Should South Africa Criminalise Ukuthwala Leading to Forced Marriages and Child Marriages?
Mgidlana, R H
MetadataShow full item record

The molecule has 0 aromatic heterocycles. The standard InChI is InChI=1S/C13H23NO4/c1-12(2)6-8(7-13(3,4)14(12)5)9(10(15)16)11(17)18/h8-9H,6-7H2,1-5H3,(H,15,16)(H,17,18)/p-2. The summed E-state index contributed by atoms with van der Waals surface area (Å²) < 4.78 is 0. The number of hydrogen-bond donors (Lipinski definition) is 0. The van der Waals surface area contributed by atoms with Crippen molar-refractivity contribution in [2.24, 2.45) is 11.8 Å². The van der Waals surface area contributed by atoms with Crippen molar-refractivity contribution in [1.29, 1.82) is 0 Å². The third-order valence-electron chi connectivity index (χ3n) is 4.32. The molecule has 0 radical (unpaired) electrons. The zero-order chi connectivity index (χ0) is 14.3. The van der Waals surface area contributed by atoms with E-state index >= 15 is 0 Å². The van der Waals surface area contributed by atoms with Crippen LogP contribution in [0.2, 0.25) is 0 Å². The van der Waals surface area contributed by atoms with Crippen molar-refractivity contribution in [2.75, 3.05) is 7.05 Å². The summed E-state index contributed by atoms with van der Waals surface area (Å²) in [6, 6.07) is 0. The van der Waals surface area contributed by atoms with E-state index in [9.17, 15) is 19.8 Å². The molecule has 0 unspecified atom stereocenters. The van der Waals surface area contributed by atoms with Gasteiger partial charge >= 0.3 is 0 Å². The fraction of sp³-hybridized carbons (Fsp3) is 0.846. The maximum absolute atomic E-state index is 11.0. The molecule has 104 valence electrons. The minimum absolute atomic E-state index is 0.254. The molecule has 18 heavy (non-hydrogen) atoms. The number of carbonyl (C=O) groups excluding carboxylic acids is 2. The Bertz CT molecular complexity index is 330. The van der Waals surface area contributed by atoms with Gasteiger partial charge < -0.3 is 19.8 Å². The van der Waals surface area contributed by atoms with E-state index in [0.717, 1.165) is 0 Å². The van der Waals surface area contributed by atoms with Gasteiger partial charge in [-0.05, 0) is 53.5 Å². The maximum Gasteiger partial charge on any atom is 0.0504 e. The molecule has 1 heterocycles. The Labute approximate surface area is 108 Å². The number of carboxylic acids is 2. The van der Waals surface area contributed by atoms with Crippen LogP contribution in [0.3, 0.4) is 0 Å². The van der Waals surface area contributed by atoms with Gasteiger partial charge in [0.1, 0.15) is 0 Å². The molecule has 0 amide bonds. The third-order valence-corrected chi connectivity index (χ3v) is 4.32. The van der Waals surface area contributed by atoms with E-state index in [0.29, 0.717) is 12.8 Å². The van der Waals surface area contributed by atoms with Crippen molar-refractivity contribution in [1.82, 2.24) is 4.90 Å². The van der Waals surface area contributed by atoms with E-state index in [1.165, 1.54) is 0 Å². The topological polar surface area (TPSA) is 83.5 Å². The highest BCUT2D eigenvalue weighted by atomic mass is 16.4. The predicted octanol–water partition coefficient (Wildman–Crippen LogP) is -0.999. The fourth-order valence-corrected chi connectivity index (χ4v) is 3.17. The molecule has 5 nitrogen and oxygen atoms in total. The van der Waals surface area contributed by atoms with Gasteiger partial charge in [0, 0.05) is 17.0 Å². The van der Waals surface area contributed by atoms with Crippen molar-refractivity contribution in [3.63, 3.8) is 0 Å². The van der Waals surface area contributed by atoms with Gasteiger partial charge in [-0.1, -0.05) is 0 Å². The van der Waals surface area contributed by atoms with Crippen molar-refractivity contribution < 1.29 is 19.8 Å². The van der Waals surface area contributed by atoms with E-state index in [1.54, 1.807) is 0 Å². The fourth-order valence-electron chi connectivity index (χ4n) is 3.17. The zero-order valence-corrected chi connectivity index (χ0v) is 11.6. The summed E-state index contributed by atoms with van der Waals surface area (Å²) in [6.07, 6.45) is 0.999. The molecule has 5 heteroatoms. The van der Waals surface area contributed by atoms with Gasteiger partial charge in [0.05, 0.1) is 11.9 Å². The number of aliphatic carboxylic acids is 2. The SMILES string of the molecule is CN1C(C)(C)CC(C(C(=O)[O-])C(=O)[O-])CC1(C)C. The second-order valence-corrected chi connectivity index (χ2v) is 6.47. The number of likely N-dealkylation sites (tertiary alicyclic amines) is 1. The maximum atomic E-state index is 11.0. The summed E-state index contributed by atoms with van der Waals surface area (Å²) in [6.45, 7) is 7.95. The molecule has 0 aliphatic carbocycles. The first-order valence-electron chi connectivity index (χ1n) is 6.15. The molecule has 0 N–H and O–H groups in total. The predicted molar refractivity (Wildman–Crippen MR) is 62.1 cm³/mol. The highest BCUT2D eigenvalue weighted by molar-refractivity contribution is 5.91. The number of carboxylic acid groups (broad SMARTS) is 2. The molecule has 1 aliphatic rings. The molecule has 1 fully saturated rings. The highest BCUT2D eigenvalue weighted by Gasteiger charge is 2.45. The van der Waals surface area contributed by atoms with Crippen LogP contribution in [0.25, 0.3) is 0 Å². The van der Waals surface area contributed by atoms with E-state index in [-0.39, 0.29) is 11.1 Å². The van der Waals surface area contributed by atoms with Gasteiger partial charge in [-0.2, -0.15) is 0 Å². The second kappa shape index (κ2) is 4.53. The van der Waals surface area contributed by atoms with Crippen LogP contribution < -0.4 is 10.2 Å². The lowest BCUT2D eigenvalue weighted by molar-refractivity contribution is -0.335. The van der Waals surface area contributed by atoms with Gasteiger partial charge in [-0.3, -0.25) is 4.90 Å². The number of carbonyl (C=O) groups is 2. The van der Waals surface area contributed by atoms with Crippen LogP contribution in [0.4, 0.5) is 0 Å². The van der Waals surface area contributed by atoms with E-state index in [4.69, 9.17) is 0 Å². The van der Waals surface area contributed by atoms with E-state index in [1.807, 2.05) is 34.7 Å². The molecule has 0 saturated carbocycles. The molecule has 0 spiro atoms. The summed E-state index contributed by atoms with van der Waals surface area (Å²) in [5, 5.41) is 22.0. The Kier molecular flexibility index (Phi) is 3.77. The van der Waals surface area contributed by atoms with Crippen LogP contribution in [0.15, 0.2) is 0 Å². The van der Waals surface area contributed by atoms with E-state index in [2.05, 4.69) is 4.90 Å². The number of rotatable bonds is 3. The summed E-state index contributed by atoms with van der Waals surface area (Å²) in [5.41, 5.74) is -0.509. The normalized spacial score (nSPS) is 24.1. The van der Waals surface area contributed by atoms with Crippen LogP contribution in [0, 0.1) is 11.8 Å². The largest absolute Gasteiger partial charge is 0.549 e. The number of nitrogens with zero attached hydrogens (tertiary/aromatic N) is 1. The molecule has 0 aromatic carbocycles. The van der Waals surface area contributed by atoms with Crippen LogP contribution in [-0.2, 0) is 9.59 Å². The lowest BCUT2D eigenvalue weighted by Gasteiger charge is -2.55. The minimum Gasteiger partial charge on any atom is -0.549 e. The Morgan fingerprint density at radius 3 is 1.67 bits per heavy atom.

In 2014 the South African Law Reform Commission (SALRC) released a Discussion Paper on the practice of ukuthwala. The Discussion paper was revised and released again in 2015 to include public consultations and the proposed Prohibition of Forced Marriages and Child Marriages Bill (Prohibition Bill). The Prohibition Bill introduces an expanded crime of forced marriages and child marriages, including because of ukuthwala. In view of the SALRC's proposed Prohibition Bill, this paper investigates whether South Africa should criminalise ukuthwala or not. The paper also examines the advantages and disadvantages of criminalising breaches of ukuthwala in the protection of women and girls affected by the practice by drawing upon the field research findings from the community where the S v Jezile 2015 2 SACR 452 (WCC) case originated. Among other findings, the field research show that the practice of ukuthwala is deeply rooted in the communities where it is still prevalent to the extent that the approach taken by the Prohibition Bill, expecting the victims to report their own parents or family members to law enforcement agents, might force the practice to go underground. Ultimately, we suspect that this might make it more difficult to protect women and children's rights violations associated with ukuthwala. We therefore recommend that to effectively address the malpractices surrounding ukuthwala, the process of law reform look at the elements of ukuthwala, the procedure that is followed, appreciate the cultural significance of the practice, as well as understand the merits and demerits of the customary delictual claims that are already used by communities where processes of the practice have been breached. In this way, communities will be more receptive to any government's efforts that are aimed at addressing forced and child marriages linked to ukuthwala. In addition, we submit that unless government prioritises awareness campaigns into the communities that are going to be affected by the proposed law reform, such law, will again be what Himonga calls "paper law".